Super-size black hole reveals baby photo of universe
Astronomers have discovered a super-size black hole harkening back to almost the dawn of creation. Itís the farthest black hole ever found. A team led by the Carnegie Observatoriesí Eduardo Banados reported in the journal Nature on Wednesday that the black hole lies in a quasar dating to 690 million years of the Big Bang. That means the light from this quasar has been traveling our way for more than 13 billion years. Banados, in an email from Pasadena, Calif., said the quasar provides a unique baby picture of the universe, when it was just 5 percent of its current age. Quasars are incredibly bright objects deep in the cosmos, powered by black holes devouring everything around them. That makes them perfect candidates for unraveling the mysteries of the earliest cosmic times. The black hole in this newest, most distant quasar is 800 million times the mass of our sun. Much bigger black holes are out there, but none have been found so far away. These larger black holes have had more time to grow in the hearts of galaxies since the Big Bang, compared with the young one just observed. Around the time of this newest quasar, the universe was emerging from a so-called Dark Ages. Stars and galaxies were first appearing and their radiation ionizing the surrounding hydrogen gas to illuminate the cosmos. Banados suspects there are more examples out there, between 20 and 100. Still on the lookout, astronomers are uncertain how close theyíll get to the actual beginning of time, 13.8 billion years ago.
Flynn said Russian sanctions would be Ďripped up,í whistleblower says
Michael Flynn, President Donald Trumpís former national security adviser, told a former business associate that economic sanctions against Russia would be "ripped up" as one of the Trump administrationís first acts, according to an account by a whistleblower made public Wednesday. Flynn believed ending the sanctions could allow a business project he had once participated in to move forward and texted the associate on Inauguration Day that the project was "good to go," according to the whistleblower. The account is the strongest evidence to date that the Trump administration wanted to end the sanctions immediately, and suggests Flynn had a possible economic incentive for the U.S. to forge a closer relationship with Russia..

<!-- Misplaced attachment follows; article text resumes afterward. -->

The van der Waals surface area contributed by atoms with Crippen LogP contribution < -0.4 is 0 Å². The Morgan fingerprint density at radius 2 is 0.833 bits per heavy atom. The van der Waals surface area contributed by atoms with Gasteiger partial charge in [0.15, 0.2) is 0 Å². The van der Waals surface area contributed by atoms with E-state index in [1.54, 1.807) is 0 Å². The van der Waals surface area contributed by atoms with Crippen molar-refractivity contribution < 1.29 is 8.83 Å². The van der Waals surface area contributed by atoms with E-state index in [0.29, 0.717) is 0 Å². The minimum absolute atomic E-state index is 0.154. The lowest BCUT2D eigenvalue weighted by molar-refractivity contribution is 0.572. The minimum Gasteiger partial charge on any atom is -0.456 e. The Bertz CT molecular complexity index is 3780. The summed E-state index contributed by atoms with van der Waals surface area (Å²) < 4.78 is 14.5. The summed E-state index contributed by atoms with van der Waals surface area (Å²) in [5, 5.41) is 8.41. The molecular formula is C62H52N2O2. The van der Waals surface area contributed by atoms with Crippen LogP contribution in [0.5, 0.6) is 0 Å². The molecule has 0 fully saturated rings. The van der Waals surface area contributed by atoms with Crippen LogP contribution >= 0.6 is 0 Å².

How GOP tax plans reward the rich
Life may get even easier for people with rich parents. They can thank the Republicansí tax plans. Part of their prep school tuition could be shielded from taxes. A larger chunk of their inheritances would be free of estate tax. Family-owned businesses they have a stake in could be taxed at a discount. Stock portfolios gifted to them by their parents may keep climbing because of lower corporate tax rates. And their parents could enjoy a bigger child tax credit than poor working families would. All told, such perks would likely further widen the increased wealth gap. Government and outside analyses of the House and Senate tax bills show the benefits would flow disproportionately to the wealthy, though the Trump administration argues lower tax rates for companies and the wealthy would trickle down to middle-income workers. On Wednesday, the top GOP senator said heís willing to compromise on the major sticking point for lawmakers from high-tax states to push legislation through.
Franken may resign
Minnesota Sen. Al Franken appeared on the verge of resigning after fellow Democrats, led by Sen. Kirsten Gillibrand, abandoned him Wednesday in the mounting allegations of sexual misconduct that are roiling Capitol Hill. A majority of the Senateís Democrats, including more than a half-dozen women, Florida Sen. Bill Nelson and Minority Leader Chuck Shumer, called on Franken to get out. Hours earlier, another woman said Franken forcibly tried to kiss her in 2006, which he denied. Franken scheduled an announcement for today.
House bill to expand gun ownersí rights
Republicans rammed a bill through the House on Wednesday that would make it easier for gun owners to legally carry concealed weapons across state lines, the first significant action on guns in Congress since mass shootings in Nevada and Texas killed more than 80 people. The bill, a top priority of the NRA, heads to the Senate. Opponents, mostly Democrats, said it could endanger public safety by overriding state laws. Rep. Elizabeth Esty, D-Conn., said: "Itís unspeakable that this is Congressí response to the worst gun tragedies in American history." ó tbt* wires